Unlike you, your baby’s sleep patterns vary because many different factors affect the quality and amount of shuteye they get at night. These include their activity levels during the day, their need to be fed, and also, if they have any pre-existing health conditions. Even if you think you’ve successfully settled your kewpie into a routine, she may still get up and demand your attention every now and then.
Still, you’ve always managed to coax her back to a deep slumber…but recently, you’ve started noticing the following:
The naps are getting shorter Your mini-me is waking up constantly and clocking fewer hours of sleep/naps than she used to.
Fussiness Your little one is restless and cranky as a result of less sleep.
The need to eat all the time Whether bottle- or breast-fed, bubba is demanding more food as she may have hit a growth spurt ― growing at a much faster pace.
Showing high-need qualities Also known as a Velcro baby, your sweetie who used to love playing on her own on a mat or in her activity gym now needs to be held ― and only in YOUR arms ― all the time.
Sleep regression describes a period of time (anywhere from 1 – 4 weeks) when a baby or toddler who has been sleeping well suddenly starts waking at night, and/or skipping naps (or waking early from naps) for no apparent reason. Just when you think you have conquered all your little one’s sleep challenges, when suddenly, you’re back to constant night wakings and non-existent naps.
Sleep regression in babies usually happens at around 4 months, between 8 and 10 months and for some babies, from 18 months to 2 years old.
If you’re nodding to all the signs above, your baby could be experiencing a bout of sleep regression. But, before you think of sleep regression as some dire health condition, it is actually part of bubba’s normal physiological development.
Explains Dr Kenny Pang, an ear, nose and throat (ENT) consultant and sleep specialist at Asia Sleep Centre, “It is believed to [take place] at a stage where the child’s brain begins to become [more] like an adult, it is believe that at this stage, the child may not need that much sleep anymore.”
Sleep regression in babies usually happens at around 4 months, between 8 and 10 months and for some babies, from 18 months to 2 years old. If you are harbouring hopes that your baby’s regression is temporary, you may be in for a rude awakening. Dr Pang points out that for some babies, it can be permanent.
There are a total of five stages of sleep — stages one to four is followed by rapid-eye movement sleep. Each stage is marked by less muscular activity but deeper brain waves. Dr Pang notes that usually, most children will fall into a deep sleep easily. “However, [during] sleep regression, the child’s brain starts to go into [the different stages] systematically.” Notes Dr Pang.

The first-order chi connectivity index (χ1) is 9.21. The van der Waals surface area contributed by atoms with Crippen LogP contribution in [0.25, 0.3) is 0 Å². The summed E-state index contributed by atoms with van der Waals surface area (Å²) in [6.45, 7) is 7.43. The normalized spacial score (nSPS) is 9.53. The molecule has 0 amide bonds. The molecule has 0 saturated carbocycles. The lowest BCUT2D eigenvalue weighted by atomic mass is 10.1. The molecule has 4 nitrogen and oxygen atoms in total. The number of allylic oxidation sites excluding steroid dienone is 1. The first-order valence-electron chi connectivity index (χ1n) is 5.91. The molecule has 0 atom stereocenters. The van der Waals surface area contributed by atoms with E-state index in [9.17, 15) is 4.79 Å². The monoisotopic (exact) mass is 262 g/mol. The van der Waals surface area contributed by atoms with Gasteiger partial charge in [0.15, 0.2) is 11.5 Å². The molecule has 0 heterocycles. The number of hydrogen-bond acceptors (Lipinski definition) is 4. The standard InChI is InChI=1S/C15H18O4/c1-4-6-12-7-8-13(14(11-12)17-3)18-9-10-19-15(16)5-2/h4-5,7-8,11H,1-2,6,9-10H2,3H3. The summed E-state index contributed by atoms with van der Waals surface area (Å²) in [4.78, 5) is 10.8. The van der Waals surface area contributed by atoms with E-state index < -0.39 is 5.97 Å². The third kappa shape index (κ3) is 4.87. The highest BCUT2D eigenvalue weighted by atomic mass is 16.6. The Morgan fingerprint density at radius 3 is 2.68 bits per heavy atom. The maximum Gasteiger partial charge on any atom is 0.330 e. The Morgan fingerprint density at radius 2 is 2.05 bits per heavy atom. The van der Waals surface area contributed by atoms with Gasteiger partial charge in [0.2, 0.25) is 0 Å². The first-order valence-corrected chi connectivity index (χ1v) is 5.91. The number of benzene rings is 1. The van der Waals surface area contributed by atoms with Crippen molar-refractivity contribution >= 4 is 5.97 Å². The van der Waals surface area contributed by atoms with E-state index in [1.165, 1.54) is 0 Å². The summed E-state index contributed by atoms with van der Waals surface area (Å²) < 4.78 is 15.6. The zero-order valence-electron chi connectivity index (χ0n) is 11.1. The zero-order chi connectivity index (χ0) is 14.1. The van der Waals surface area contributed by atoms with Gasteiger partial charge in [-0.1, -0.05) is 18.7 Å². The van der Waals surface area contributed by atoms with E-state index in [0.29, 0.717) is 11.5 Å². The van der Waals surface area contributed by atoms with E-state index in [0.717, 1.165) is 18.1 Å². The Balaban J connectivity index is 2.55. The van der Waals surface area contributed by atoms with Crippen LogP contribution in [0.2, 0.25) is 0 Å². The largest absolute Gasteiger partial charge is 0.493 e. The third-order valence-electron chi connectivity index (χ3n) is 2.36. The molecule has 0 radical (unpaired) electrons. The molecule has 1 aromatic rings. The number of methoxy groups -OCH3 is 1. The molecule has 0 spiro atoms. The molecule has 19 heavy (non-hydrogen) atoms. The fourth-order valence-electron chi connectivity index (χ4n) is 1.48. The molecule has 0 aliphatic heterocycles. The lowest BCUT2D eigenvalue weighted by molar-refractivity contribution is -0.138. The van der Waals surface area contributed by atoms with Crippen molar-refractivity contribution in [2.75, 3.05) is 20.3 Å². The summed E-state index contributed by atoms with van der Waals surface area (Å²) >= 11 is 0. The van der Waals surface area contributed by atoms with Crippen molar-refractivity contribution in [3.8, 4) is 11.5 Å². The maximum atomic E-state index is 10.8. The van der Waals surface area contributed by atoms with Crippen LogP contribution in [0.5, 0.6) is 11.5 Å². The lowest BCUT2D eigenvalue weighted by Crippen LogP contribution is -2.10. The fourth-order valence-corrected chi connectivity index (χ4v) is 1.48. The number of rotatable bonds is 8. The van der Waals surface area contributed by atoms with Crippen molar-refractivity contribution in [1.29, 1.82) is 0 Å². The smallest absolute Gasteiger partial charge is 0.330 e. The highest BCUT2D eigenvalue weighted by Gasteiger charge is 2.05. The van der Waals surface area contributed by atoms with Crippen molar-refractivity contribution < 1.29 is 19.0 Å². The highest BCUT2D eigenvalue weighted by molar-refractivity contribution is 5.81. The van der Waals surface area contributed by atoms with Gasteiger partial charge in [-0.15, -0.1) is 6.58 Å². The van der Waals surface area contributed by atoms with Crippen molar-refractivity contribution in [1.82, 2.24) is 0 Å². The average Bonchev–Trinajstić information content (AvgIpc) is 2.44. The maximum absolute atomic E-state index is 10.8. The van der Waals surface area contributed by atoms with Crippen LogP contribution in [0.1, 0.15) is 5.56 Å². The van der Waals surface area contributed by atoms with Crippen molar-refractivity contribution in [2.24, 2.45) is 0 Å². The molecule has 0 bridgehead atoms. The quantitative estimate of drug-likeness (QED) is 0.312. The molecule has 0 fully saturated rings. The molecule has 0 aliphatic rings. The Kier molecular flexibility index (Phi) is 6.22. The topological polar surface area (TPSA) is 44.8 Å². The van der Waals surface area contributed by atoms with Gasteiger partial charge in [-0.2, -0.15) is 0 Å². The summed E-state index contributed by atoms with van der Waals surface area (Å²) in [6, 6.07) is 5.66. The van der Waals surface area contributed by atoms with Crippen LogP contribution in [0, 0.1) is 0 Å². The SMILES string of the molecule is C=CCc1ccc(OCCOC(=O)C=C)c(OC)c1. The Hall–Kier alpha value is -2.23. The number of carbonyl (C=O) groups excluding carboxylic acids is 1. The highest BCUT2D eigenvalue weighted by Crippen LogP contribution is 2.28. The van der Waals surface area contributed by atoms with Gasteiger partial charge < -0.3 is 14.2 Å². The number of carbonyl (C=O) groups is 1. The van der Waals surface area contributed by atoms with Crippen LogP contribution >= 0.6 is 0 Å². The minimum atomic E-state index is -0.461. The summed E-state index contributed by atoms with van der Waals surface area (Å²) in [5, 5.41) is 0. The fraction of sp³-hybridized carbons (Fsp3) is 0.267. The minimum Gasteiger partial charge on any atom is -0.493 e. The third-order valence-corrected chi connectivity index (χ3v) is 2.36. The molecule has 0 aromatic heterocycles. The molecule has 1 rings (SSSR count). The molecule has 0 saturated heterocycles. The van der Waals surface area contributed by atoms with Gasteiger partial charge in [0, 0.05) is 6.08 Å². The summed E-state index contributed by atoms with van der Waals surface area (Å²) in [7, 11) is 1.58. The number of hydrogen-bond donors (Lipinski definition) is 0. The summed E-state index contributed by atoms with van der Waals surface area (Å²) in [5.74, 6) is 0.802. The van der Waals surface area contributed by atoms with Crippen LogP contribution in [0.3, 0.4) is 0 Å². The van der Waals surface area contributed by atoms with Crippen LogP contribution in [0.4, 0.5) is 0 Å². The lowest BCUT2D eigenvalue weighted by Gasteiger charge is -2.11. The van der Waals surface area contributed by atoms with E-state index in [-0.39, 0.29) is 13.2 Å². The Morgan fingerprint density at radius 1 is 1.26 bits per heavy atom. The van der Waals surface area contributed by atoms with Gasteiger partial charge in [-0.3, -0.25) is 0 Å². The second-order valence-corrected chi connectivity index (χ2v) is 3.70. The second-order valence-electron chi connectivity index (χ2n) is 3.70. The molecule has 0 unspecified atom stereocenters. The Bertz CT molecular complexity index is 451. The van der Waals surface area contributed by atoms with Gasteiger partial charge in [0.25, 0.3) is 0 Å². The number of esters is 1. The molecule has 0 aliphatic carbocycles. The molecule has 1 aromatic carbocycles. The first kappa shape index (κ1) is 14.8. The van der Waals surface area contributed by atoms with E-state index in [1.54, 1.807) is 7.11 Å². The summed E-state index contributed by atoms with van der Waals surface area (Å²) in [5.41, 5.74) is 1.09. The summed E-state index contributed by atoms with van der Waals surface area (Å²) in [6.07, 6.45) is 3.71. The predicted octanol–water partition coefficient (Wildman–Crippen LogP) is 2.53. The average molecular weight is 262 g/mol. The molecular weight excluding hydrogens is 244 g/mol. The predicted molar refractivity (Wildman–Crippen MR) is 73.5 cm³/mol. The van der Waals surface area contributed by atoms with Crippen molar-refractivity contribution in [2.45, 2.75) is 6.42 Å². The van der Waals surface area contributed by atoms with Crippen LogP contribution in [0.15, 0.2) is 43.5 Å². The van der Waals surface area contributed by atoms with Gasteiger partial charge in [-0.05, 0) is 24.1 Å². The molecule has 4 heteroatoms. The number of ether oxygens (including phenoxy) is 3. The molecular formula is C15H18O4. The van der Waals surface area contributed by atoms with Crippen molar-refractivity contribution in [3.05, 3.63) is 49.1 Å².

Discover the five simple tweaks you can make to manage baby’s sleep regression.
While there are no known medical solutions to resolve sleep regression, you can follow these strategies to ease those sleepless nights for baby and you…
Stick to the routine If you don’t have a proper sleep routine — a sequence of activities to help baby wind down for sleep — create one. If you do, now is the time to stick to your guns. Although it might have little impact on keeping baby asleep, sticking to the routine will make it easier for her to fall back to a peaceful slumber after waking.
Avoid excessively long afternoon naps If your kewpie is cranky or easily agitated during the day, she’s probably not getting enough shut-eye. You might want to reduce the length of her afternoon nap, so that she’ll feel sleepier earlier and therefore, snooze for a longer stretch at night.
If you don’t have a proper sleep routine — a sequence of activities to help baby wind down for sleep — create one.
Get help All sleep-deprived mums should take note of this advice. Arrange for a trusted caregiver to pitch in while you try to catch up on your own sleep, Dr Pang suggests. It can help you keep your temper in check. So, put one of baby’s loving grandmothers on speed dial, pronto!
Swaddle or offer a pacifier Swaddling makes babies feel more secure as it replicates the snug environment of a mother’s womb. When she rouses in the middle of the night, being cocooned in a cosy wrap will soothe her. Pacifiers are another great tool to calm your irritable baby. Just make sure to remove the pacifier once she has fallen back to sleep, to reduce her dependence on it.
Use a baby swing Set the swing in sleep mode if possible ― then recline it such that baby is almost lying on her back, so as to prevent choking. Buckle your mini-me into the swing to secure her. Keep this sleep area distraction-free by removing any dangling toy mobiles, which furthers reduces her risk of Sudden Infant Death Syndrome.
Dr Kenny Pang is an ENT consultant and sleep specialist at the Asia Sleep Centre.
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